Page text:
Fifth Grader's Right to Distribute Christmas Invitations at School Upheld

The U.S. Court of Appeals for the 3rd Circuit on Tuesday unanimously affirmed a lower court's order that found two policies at a Pennsylvania school district unconstitutional after they were used to prevent a 5th-grade student from distributing invitations to a church Christmas party.

The student had her rights to distribute Christmas party invitations to her classmates upheld after the appeals court ruled in her favor.

"Public schools should encourage, not shut down, the free exchange of ideas," said Alliance Defending Freedom Senior Counsel David Cortman, who argued before the court in October. "Those ideas include a 5th-grader's invitations to a religious event. The 3rd Circuit was correct in striking down the school district's unconstitutional ban."

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The student, who was identified only as K.A., was initially prohibited from giving the party flyers to her schoolmates at Barrett Elementary Center because school officials deemed that they contained a religious message. ADF filed a lawsuit on the student's behalf in March 2011.

"America's public schools should recognize the constitutionally protected freedom of students who wish to hand out these kinds of fliers," said ADF Legal Counsel Matt Sharp. "A flier cannot be banned just because some element of religious faith is a part of it. On the contrary, the First Amendment specifically protects religious speech."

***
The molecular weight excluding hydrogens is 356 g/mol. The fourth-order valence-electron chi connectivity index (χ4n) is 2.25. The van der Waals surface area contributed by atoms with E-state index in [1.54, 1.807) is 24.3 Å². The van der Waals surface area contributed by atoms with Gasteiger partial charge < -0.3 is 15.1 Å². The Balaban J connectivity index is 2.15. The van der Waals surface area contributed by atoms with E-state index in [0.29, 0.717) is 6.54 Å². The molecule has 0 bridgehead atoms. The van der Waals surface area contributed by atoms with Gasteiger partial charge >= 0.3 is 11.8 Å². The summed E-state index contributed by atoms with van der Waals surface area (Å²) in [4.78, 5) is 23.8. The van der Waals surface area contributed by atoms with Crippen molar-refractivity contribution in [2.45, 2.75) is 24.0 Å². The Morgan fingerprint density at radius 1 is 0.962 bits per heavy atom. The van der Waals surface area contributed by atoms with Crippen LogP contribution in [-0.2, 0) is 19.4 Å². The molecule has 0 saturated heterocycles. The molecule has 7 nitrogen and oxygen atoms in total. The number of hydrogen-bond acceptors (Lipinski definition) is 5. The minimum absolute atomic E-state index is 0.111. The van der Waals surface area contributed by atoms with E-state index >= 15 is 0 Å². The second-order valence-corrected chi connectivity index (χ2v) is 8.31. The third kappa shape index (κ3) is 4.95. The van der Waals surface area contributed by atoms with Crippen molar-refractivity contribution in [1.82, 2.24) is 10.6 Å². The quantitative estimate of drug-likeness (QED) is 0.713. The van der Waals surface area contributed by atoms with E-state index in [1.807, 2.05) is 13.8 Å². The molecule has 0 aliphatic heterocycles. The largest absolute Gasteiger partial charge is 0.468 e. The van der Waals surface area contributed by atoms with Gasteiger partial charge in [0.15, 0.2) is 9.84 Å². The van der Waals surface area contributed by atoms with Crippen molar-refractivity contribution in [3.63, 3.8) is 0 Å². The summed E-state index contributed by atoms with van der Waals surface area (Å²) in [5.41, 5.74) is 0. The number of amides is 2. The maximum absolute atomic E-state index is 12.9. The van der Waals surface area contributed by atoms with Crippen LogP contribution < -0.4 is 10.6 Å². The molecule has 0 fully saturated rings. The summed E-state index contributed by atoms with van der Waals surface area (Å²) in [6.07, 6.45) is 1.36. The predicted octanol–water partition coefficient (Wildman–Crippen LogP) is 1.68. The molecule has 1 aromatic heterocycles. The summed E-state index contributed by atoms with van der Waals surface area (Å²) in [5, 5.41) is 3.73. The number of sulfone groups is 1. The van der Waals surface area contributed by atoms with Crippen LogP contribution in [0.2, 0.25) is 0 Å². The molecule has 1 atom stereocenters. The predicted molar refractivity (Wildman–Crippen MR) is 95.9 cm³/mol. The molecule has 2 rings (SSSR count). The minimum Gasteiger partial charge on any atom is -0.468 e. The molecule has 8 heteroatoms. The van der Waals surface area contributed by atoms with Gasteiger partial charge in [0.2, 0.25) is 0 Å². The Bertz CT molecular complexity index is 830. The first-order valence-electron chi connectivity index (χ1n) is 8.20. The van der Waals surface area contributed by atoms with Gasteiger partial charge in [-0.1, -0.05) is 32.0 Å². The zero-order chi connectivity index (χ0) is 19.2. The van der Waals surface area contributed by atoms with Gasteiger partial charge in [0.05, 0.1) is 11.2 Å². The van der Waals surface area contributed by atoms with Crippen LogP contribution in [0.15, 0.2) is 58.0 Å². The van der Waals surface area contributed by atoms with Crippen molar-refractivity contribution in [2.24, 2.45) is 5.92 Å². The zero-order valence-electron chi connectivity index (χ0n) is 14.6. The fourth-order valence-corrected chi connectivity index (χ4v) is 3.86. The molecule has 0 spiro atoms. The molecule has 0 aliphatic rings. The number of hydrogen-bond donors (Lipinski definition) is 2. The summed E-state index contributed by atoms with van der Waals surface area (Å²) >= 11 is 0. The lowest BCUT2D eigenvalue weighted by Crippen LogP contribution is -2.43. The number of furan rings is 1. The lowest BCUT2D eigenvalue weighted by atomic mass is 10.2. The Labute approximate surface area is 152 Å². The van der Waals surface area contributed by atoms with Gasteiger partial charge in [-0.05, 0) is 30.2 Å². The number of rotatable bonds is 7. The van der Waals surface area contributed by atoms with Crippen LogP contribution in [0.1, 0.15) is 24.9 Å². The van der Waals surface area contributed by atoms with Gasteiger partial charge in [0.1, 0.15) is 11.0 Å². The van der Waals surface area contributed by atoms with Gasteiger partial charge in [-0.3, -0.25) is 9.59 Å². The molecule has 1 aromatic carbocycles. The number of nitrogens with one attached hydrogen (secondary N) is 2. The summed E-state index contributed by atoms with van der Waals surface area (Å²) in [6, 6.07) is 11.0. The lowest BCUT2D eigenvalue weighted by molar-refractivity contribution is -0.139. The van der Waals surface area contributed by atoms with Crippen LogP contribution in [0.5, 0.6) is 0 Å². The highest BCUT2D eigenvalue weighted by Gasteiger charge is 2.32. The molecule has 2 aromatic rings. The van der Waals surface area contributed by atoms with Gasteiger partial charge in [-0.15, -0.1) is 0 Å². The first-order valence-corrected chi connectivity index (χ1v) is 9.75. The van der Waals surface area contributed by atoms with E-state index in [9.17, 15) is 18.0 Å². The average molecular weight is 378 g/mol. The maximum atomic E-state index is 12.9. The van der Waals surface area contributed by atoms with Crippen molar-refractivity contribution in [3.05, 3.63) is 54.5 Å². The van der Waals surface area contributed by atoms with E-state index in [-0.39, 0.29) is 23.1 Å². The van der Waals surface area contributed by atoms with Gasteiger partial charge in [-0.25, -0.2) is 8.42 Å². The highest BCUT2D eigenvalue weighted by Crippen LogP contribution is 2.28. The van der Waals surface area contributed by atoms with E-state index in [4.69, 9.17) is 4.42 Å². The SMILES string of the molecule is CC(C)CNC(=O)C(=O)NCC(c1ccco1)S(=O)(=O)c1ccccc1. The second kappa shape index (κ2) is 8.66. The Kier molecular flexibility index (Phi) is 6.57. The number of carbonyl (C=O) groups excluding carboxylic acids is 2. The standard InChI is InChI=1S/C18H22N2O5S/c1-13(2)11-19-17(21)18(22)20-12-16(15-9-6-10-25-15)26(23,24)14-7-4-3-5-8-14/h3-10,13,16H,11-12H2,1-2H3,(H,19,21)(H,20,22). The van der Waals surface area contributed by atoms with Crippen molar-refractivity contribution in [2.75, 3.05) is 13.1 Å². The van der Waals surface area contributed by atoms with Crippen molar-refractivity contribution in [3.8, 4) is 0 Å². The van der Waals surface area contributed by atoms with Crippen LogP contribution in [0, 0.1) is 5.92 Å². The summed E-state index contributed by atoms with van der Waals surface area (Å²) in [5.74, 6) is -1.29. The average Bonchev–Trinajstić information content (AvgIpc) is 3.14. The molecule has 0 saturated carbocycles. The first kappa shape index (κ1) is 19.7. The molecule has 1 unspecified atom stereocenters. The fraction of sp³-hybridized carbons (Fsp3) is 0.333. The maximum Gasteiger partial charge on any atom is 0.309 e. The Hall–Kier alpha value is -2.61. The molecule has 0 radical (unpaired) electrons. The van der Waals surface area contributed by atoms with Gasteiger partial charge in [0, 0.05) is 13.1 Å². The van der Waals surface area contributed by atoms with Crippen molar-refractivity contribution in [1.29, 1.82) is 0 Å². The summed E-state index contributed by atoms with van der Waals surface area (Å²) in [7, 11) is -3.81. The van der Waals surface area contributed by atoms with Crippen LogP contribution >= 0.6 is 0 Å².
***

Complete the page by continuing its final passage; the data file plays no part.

The Pennsylvania school district had tried to argue using two literature distribution policies, numbers 220 and 913, to justify the ban, saying that the First Amendment freedoms of elementary-age students can be severely limited. The 3rd Circuit did not agree with that argument, however, and said that "it is difficult to identify a constitutional justification for cabining the First Amendment protections … to older students."

The court added, "The fact that K.A. was only in the fifth-grade and the invitation originated from her church does not mandate a different approach."

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